Should I use Redis or a global GenServer for data between applications?

I think the title says it all, but let me write a bit of an explanation.

Say I have an app A which does some work and it hosted on one machine. App B is a phoenix application which is the user dashboard, etc. and is ran on a totally different server. And I want app B to access some data which is stored in app A’s GenServer. Should I use clustering here (if possible, I think it is) or create an element in Redis which is connected to the GenServer.

I’ve no experience with clustering so I don’t know if it’s good for me to use a GenServer to share data accross or use Redis. (Also if it’s possible to cluster 2 different applications)

This feels like an XY problem to me. What kind of information does each application have, and where does each application store that information for its own purposes today?


As @benwilson512 says, you are describing to us the problems with one potential solution of your original problem – without telling us what that original problem is.

What are you looking to solve exactly? Redis is an amazing piece of software but global state in general should be avoided as much as possible (easy to say from an academic point of view of course; but it’s a good principle to remember).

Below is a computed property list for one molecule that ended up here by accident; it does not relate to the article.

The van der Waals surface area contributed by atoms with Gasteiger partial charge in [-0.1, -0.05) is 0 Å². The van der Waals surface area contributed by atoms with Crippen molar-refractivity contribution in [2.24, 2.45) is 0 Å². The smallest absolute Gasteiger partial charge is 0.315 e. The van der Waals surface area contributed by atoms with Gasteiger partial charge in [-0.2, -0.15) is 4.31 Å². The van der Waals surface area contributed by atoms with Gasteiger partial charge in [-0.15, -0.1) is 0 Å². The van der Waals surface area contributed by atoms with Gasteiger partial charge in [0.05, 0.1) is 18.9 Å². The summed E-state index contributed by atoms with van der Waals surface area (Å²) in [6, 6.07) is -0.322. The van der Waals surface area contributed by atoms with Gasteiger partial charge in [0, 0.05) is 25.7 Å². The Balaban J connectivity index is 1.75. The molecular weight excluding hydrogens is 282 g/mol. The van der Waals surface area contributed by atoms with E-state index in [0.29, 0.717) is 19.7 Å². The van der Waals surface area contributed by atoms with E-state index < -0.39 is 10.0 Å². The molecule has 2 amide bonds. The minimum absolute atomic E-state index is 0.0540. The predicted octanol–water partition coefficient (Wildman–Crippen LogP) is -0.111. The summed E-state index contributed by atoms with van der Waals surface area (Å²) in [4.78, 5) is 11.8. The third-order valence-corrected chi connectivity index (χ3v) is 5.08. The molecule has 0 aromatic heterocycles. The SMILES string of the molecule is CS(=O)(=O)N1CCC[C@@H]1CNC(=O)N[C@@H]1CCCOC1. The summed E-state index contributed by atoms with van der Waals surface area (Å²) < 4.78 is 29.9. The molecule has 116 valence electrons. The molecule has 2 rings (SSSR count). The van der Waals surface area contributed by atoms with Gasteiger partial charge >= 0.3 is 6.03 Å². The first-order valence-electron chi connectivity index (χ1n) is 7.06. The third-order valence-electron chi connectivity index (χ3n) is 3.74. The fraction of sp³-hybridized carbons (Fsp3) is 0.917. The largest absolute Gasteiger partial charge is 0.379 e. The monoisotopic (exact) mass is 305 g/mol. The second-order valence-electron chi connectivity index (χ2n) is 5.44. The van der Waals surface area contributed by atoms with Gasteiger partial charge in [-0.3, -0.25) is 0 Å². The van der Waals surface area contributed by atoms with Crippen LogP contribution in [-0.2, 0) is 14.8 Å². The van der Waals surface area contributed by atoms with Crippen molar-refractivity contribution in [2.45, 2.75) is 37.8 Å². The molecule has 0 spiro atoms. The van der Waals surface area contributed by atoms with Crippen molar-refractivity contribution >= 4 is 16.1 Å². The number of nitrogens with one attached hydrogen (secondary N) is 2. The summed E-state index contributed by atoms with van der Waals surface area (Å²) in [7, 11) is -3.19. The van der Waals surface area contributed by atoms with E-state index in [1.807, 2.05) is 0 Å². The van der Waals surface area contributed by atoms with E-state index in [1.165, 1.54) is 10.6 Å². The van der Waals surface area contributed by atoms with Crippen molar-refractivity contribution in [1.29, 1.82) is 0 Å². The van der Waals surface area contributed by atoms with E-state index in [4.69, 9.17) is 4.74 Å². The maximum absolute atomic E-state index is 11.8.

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Okay. In that case I’m going to be giving information of what I actually want to create:

The worker/app A is a discord music bot. It will listen to message events off from Discords’ API and, with the correct input from the user, store specified links in a playlist. Currently the playlist is saved via a GenServer.

I will be making a Phoenix application which will give the user the ability to show the playlist in a nice web UI.

I don’t need any long-lasting persistence, i.e. that the playlist needs to be permanently stored.


I think it should be noted that I plan to cluster the worker app.

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Couldn’t this just be a monolith? What are you trying to achieve by clustering?

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  1. I would like to distribute the workload so that not everything is ran from a single node. Audio can and will stutter if the app were to simultaneously stream, let’s say, 2k audio streams.

  2. I’ve never actually clustered any kind of app and I think it would be nice thing to learn.

I’ll preface this by saying that I don’t a ton of experience and I’m going off what I’ve seen on the forum and elsewhere. If I were you I’d just put it all in a single node and collect some metrics on that; the streaming workload might be heavy but the web workload should have a minimal impact on that. Remember that you can also easily scale vertically and it’s way easier than scaling horizontally. This would also let you organize all your modules, functions and the structure of your app in general; afterwards you can split it in order to experiment with clusters.

Keep in mind that I, too, haven’t clustered any apps but it seems to me like Redis would be a better option in this case so you only focus on sharing a decoupled datastore and have a bit more fun while splitting the app.

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